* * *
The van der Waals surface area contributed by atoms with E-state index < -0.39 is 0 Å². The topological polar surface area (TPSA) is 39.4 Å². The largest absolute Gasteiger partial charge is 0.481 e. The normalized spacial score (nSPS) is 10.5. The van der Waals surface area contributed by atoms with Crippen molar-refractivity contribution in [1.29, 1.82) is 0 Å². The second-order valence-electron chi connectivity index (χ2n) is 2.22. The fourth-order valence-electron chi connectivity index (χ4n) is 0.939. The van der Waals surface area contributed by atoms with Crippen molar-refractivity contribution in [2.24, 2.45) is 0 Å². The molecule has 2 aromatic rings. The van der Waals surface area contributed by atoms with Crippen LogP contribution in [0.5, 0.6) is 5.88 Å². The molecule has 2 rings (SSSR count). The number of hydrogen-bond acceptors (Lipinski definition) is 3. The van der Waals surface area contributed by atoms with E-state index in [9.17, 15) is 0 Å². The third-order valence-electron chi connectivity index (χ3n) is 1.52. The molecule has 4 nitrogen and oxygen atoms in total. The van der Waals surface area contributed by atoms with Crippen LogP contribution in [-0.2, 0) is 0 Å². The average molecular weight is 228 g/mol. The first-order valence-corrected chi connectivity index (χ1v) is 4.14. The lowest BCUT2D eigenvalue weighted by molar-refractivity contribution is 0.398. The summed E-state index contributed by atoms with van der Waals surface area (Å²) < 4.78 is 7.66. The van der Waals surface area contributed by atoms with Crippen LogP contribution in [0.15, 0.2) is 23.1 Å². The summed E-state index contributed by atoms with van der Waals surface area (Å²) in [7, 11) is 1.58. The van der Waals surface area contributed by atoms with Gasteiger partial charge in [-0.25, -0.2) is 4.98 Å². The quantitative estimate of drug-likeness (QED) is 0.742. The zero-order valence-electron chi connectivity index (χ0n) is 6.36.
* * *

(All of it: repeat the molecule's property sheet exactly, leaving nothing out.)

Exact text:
The van der Waals surface area contributed by atoms with E-state index < -0.39 is 0 Å². The topological polar surface area (TPSA) is 39.4 Å². The largest absolute Gasteiger partial charge is 0.481 e. The normalized spacial score (nSPS) is 10.5. The van der Waals surface area contributed by atoms with Crippen molar-refractivity contribution in [1.29, 1.82) is 0 Å². The second-order valence-electron chi connectivity index (χ2n) is 2.22. The fourth-order valence-electron chi connectivity index (χ4n) is 0.939. The van der Waals surface area contributed by atoms with Crippen molar-refractivity contribution in [2.24, 2.45) is 0 Å². The molecule has 2 aromatic rings. The van der Waals surface area contributed by atoms with Crippen LogP contribution in [0.5, 0.6) is 5.88 Å². The molecule has 2 rings (SSSR count). The number of hydrogen-bond acceptors (Lipinski definition) is 3. The van der Waals surface area contributed by atoms with E-state index in [9.17, 15) is 0 Å². The third-order valence-electron chi connectivity index (χ3n) is 1.52. The molecule has 4 nitrogen and oxygen atoms in total. The van der Waals surface area contributed by atoms with Crippen LogP contribution in [-0.2, 0) is 0 Å². The average molecular weight is 228 g/mol. The first-order valence-corrected chi connectivity index (χ1v) is 4.14. The lowest BCUT2D eigenvalue weighted by molar-refractivity contribution is 0.398. The summed E-state index contributed by atoms with van der Waals surface area (Å²) < 4.78 is 7.66. The van der Waals surface area contributed by atoms with Crippen LogP contribution in [0.15, 0.2) is 23.1 Å². The summed E-state index contributed by atoms with van der Waals surface area (Å²) in [7, 11) is 1.58. The van der Waals surface area contributed by atoms with Gasteiger partial charge in [-0.25, -0.2) is 4.98 Å². The quantitative estimate of drug-likeness (QED) is 0.742. The zero-order valence-electron chi connectivity index (χ0n) is 6.36.